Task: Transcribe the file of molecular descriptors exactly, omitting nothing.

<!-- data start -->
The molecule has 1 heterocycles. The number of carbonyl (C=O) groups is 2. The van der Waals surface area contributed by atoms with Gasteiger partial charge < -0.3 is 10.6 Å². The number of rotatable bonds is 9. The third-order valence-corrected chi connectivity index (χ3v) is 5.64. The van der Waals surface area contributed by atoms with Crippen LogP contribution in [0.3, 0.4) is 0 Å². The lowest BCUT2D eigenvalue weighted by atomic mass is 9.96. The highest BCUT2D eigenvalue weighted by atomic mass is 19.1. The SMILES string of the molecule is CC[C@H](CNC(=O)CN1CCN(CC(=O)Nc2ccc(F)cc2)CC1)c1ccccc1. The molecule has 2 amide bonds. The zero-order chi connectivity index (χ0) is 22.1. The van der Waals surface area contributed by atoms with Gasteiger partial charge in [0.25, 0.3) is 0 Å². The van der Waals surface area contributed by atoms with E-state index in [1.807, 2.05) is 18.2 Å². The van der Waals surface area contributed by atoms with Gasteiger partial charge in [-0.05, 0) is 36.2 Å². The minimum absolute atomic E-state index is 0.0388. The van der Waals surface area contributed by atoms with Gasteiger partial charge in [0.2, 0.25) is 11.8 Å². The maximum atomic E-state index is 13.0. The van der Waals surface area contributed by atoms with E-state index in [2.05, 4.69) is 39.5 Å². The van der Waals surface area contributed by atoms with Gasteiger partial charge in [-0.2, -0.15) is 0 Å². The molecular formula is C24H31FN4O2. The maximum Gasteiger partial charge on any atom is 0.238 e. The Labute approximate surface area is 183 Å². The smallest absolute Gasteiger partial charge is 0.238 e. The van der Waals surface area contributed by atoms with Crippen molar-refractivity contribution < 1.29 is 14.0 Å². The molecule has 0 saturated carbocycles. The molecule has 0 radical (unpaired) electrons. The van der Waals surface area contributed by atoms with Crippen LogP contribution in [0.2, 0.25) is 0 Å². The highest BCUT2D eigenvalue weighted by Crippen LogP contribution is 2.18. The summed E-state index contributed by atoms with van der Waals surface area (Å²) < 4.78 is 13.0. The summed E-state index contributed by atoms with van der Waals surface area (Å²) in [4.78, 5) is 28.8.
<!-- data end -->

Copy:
The molecule has 1 heterocycles. The number of carbonyl (C=O) groups is 2. The van der Waals surface area contributed by atoms with Gasteiger partial charge < -0.3 is 10.6 Å². The number of rotatable bonds is 9. The third-order valence-corrected chi connectivity index (χ3v) is 5.64. The van der Waals surface area contributed by atoms with Crippen LogP contribution in [0.3, 0.4) is 0 Å². The lowest BCUT2D eigenvalue weighted by atomic mass is 9.96. The highest BCUT2D eigenvalue weighted by atomic mass is 19.1. The SMILES string of the molecule is CC[C@H](CNC(=O)CN1CCN(CC(=O)Nc2ccc(F)cc2)CC1)c1ccccc1. The molecule has 2 amide bonds. The zero-order chi connectivity index (χ0) is 22.1. The van der Waals surface area contributed by atoms with Gasteiger partial charge in [0.25, 0.3) is 0 Å². The van der Waals surface area contributed by atoms with E-state index in [1.807, 2.05) is 18.2 Å². The van der Waals surface area contributed by atoms with Gasteiger partial charge in [-0.05, 0) is 36.2 Å². The minimum absolute atomic E-state index is 0.0388. The van der Waals surface area contributed by atoms with Gasteiger partial charge in [0.2, 0.25) is 11.8 Å². The maximum atomic E-state index is 13.0. The van der Waals surface area contributed by atoms with E-state index in [2.05, 4.69) is 39.5 Å². The van der Waals surface area contributed by atoms with Gasteiger partial charge in [-0.2, -0.15) is 0 Å². The molecular formula is C24H31FN4O2. The maximum Gasteiger partial charge on any atom is 0.238 e. The Labute approximate surface area is 183 Å². The smallest absolute Gasteiger partial charge is 0.238 e. The van der Waals surface area contributed by atoms with Crippen molar-refractivity contribution < 1.29 is 14.0 Å². The molecule has 0 saturated carbocycles. The molecule has 0 radical (unpaired) electrons. The van der Waals surface area contributed by atoms with Crippen LogP contribution in [0.2, 0.25) is 0 Å². The highest BCUT2D eigenvalue weighted by Crippen LogP contribution is 2.18. The summed E-state index contributed by atoms with van der Waals surface area (Å²) < 4.78 is 13.0. The summed E-state index contributed by atoms with van der Waals surface area (Å²) in [4.78, 5) is 28.8.